Wonky broken looking building. Uninspired tree shapes.

Too Busy, textures in BG interfering with characters because they are too contrasty

Background noise and nasty colors jumping forward, distracting from character.
Too even. Left side exactly the same as right side.


Friday, October 30, 2009

Animation School 13: Classic Animation Principles and Hierarchy Applied To Stylized Drawing

Is this a rebellion against Disney from within? I don't think so.I think it reeks of Disney to the core. This may look like a simple easy-to-do flat hip drawing like you see in modern cartoons, but it's nothing of the kind.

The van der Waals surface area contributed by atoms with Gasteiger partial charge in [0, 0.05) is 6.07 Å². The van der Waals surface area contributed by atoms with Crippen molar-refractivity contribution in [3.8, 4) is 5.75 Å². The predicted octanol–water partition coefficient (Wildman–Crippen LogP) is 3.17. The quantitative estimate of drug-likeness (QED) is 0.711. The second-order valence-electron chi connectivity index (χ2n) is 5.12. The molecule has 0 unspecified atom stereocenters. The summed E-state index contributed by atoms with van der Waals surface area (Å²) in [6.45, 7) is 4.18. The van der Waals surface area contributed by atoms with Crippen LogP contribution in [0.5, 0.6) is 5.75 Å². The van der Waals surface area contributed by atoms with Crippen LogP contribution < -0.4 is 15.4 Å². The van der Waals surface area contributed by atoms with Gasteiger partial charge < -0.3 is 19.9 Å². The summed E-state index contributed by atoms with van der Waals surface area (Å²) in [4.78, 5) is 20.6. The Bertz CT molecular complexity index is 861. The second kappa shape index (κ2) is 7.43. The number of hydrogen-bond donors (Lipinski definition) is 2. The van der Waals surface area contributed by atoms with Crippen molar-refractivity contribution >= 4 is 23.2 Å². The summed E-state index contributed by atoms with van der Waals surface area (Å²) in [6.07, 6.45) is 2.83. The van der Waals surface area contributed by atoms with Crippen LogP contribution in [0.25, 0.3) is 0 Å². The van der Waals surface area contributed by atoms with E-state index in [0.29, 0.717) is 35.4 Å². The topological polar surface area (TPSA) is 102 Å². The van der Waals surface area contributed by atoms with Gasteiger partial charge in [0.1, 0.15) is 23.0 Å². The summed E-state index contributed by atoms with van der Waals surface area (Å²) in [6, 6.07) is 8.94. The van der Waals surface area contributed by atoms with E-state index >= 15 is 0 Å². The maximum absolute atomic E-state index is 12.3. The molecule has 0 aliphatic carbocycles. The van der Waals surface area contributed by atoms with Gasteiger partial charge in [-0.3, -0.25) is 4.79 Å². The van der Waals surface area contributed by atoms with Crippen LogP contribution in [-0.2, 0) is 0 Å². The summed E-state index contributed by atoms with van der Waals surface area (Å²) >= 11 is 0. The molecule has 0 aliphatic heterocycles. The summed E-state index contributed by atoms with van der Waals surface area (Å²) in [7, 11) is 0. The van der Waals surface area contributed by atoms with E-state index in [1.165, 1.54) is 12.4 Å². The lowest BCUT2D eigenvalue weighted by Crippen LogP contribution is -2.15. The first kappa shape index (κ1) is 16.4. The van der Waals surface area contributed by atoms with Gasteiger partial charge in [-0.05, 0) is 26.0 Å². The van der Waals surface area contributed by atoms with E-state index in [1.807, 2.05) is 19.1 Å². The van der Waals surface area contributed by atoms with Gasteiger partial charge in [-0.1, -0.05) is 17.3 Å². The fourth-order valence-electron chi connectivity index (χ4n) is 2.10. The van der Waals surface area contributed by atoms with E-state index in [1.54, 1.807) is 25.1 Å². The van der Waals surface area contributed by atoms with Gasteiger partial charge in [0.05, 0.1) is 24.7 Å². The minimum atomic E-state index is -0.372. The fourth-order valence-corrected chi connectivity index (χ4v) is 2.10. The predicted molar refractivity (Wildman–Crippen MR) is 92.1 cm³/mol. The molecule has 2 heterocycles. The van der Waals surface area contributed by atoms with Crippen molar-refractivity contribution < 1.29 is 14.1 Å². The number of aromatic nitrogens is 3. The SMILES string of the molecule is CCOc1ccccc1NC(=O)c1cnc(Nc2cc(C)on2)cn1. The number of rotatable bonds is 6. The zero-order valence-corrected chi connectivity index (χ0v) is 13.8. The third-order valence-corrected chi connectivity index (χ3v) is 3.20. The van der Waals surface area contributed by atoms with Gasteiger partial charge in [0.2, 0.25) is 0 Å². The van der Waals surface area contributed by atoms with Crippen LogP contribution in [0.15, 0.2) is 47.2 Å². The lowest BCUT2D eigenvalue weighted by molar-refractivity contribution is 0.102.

This is the result of a decade and a half of honing Disney principles, inbetweening and animating on classic rounded Disney characters. It's a Tom Oreb layout and he uses all the tools he learned doing the uncool way of animation drawing. Thanks to Amid for this Oreb composition of an early version of the fairies from Sleeping Beauty-they should have looked this good in the movie!

He came to this style the hard way. Toot WP&B uses almost all the 40s cartoon principles, with a couple of them toned down - which makes it look rebellious or cool.

This style is actually dependent upon MORE RIGID rules than the more organic 3 dimensional typical 40s cartoon characters. It is the extreme conservatism that controls the style and makes it so wooden and soulless. It's like an artistic math problem, existing solely for the challenge of its own problems.